Small Business Optimism and the NFIB
According to new findings released this week, the NFIB’s September Small Business Optimism Index increased 3.8 points in September to 104.0 – nearing pre-COVID levels and higher than any level between 2010-2015. The index is the result of monthly and quarterly surveys of NFIB’s small business members who represent some of the businesses most hurt by state and local shutdowns in response to the global pandemic.
Some of the other factors in the index that rose in September include: plans to increase employment, plans to make capital outlays, plans to increase inventories, expect economy to improve, expect real sales higher, current inventory, current job openings, now a good time to expand and earnings trend.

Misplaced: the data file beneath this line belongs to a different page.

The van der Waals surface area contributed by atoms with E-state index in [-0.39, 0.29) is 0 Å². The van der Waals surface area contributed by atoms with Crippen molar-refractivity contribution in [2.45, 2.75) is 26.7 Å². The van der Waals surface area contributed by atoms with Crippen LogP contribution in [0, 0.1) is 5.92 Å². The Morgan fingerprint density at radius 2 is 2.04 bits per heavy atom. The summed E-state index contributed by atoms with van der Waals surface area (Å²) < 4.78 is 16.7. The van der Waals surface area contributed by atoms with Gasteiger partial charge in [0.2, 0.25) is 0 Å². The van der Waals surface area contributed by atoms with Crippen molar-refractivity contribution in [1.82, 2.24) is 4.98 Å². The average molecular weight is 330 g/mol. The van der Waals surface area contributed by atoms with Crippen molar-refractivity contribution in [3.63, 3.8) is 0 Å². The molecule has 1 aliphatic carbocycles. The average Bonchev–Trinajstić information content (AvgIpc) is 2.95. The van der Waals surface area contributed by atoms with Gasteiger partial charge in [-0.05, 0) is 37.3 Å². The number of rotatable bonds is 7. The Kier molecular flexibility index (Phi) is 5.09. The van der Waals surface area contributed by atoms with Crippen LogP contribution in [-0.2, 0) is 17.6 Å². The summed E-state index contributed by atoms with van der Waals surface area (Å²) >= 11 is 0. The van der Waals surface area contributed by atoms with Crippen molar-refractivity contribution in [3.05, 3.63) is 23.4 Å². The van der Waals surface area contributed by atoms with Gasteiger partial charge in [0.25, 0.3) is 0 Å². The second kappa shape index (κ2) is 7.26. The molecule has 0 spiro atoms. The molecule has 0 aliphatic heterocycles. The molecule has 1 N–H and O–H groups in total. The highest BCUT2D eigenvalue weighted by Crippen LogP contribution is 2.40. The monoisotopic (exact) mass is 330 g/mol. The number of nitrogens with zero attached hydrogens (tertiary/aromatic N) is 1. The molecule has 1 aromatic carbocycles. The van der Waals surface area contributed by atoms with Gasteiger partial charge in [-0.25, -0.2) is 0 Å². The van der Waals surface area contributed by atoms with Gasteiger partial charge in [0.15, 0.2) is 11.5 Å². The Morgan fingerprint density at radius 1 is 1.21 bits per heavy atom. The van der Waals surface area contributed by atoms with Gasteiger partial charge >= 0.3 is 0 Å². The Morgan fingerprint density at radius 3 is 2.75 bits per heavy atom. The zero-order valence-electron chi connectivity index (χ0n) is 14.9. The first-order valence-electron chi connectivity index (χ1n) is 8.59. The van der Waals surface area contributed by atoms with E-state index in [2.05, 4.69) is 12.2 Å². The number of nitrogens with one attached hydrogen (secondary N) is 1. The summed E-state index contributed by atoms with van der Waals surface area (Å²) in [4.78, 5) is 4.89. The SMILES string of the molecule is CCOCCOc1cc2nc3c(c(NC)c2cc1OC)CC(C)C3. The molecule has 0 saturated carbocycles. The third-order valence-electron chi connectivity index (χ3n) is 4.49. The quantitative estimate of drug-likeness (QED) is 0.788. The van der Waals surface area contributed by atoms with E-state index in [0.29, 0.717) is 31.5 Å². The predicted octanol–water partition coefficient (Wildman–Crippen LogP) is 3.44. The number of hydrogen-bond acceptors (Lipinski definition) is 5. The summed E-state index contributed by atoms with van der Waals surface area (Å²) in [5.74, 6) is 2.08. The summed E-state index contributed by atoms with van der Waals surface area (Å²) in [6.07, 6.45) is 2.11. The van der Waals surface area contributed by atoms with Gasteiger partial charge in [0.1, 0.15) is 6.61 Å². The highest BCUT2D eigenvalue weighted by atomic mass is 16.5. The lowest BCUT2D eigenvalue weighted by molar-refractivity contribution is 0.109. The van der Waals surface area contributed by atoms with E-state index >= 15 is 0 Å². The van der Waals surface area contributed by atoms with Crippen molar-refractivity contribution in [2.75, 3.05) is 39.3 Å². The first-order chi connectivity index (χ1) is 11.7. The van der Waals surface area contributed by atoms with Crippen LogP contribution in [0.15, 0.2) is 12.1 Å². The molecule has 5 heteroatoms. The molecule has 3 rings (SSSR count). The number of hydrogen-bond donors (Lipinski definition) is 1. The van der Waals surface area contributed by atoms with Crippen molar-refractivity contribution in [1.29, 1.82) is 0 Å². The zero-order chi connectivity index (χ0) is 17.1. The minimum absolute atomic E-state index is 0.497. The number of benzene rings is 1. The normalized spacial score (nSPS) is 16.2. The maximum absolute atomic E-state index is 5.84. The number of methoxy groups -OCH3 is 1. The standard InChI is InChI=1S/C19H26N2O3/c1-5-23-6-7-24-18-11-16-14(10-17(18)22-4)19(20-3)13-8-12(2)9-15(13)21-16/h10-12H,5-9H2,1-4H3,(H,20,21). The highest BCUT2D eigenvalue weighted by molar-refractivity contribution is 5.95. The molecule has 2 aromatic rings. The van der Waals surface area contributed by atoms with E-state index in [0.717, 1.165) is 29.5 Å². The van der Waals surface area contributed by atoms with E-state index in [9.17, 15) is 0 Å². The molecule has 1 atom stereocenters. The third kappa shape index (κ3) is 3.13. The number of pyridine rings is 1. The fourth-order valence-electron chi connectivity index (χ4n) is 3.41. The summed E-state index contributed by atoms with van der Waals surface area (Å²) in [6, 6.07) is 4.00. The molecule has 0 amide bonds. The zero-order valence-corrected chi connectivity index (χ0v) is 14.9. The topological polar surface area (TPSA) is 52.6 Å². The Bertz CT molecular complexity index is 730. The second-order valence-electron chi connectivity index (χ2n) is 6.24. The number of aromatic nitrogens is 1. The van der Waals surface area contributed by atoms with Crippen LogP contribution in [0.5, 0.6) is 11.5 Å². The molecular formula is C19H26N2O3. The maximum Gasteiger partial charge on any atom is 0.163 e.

While many small businesses are experiencing improvements as their states reopen, others are still dealing with uncertainty amid state and local pandemic restrictions. The NFIB noted that while the Optimism Index rose to historically high levels, its Uncertainty Index increased by 2 points to 92 (up from 75 in April).
As the United states and the rest of the world recovers from the pandemic, small businesses are poised to lead the way. State governments can provide businesses regulatory certainty going forward and make permanent many of the temporary reforms put in place during the height of the pandemic. Each small business represents an engine of creation, providing services to consumers and employment opportunities to local communities throughout the country.
The NFIB report comments that, “We are experiencing the shortest recession in modern history, starting in March or April and ending no later than September.”
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